Local land-development policies and urban housing values
This paper evaluates the urban housing price impacts of local state land-development policy, and suggests that local governments have multiple objectives and constraints which shape their policy stance toward growth. Based on analyses of San Francisco Bay Area suburban cities, we find that land-use policies of the local state have important housing price effects, with restrictive policies increasing average home values by approximately 15%. Findings on local motivations for use of land-use controls suggest that such policies are adopted to protect private and public consumption levels of residents and thus insure reproduction of social relations. However, constraints on development policy, deriving from historical conditions of urbanization and configuration of the local economic base; development policies of neighboring jurisdictions; and past development policies in a locality, are important factors shaping land-development policy of the local state.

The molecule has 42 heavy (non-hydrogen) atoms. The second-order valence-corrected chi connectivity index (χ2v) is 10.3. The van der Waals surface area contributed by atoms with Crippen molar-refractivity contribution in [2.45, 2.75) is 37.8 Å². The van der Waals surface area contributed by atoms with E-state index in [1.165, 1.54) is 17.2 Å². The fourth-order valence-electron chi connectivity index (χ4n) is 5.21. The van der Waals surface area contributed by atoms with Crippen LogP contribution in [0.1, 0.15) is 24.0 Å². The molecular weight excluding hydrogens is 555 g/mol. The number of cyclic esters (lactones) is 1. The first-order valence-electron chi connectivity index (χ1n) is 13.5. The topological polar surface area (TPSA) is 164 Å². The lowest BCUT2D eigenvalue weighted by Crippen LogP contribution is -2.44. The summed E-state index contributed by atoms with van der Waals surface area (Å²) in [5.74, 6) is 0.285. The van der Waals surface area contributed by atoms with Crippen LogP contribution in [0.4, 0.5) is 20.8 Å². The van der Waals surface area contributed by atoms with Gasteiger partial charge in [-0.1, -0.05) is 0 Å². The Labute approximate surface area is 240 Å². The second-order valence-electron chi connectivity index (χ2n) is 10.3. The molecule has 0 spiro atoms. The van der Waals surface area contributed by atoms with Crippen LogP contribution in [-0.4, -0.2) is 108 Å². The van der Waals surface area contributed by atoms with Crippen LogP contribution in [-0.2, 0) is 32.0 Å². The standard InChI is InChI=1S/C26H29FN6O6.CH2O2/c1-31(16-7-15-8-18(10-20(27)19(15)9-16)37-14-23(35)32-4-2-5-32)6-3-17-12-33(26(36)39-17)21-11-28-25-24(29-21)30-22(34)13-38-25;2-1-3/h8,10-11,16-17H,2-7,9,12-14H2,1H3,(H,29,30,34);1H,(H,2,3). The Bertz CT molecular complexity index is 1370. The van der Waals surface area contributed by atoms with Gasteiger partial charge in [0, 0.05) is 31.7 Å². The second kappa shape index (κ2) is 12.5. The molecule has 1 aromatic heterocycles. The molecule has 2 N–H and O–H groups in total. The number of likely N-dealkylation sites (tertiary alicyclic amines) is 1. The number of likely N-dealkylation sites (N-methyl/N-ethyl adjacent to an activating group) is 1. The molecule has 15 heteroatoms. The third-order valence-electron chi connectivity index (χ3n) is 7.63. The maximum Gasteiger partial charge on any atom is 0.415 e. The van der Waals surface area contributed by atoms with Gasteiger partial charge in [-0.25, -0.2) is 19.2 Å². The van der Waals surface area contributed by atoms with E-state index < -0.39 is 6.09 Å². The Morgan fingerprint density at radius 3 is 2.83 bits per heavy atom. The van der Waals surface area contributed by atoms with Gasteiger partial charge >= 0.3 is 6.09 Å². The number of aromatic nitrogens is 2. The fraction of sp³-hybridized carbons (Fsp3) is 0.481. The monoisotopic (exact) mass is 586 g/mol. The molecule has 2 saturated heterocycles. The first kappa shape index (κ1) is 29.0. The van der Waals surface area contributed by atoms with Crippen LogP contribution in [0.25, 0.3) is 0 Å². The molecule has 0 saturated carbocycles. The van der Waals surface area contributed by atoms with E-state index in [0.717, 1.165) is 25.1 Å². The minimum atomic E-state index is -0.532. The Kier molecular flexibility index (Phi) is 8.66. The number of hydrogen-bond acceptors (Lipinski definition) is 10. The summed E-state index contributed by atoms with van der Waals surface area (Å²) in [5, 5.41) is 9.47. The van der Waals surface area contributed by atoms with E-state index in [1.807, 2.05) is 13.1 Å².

When requesting a correction, please mention this item's handle: RePEc:pio:envira:v:13:y:1981:i:10:p:1253-1276. See general information about how to correct material in RePEc.
For technical questions regarding this item, or to correct its authors, title, abstract, bibliographic or download information, contact: (Neil Hammond)
If references are entirely missing, you can add them using this form.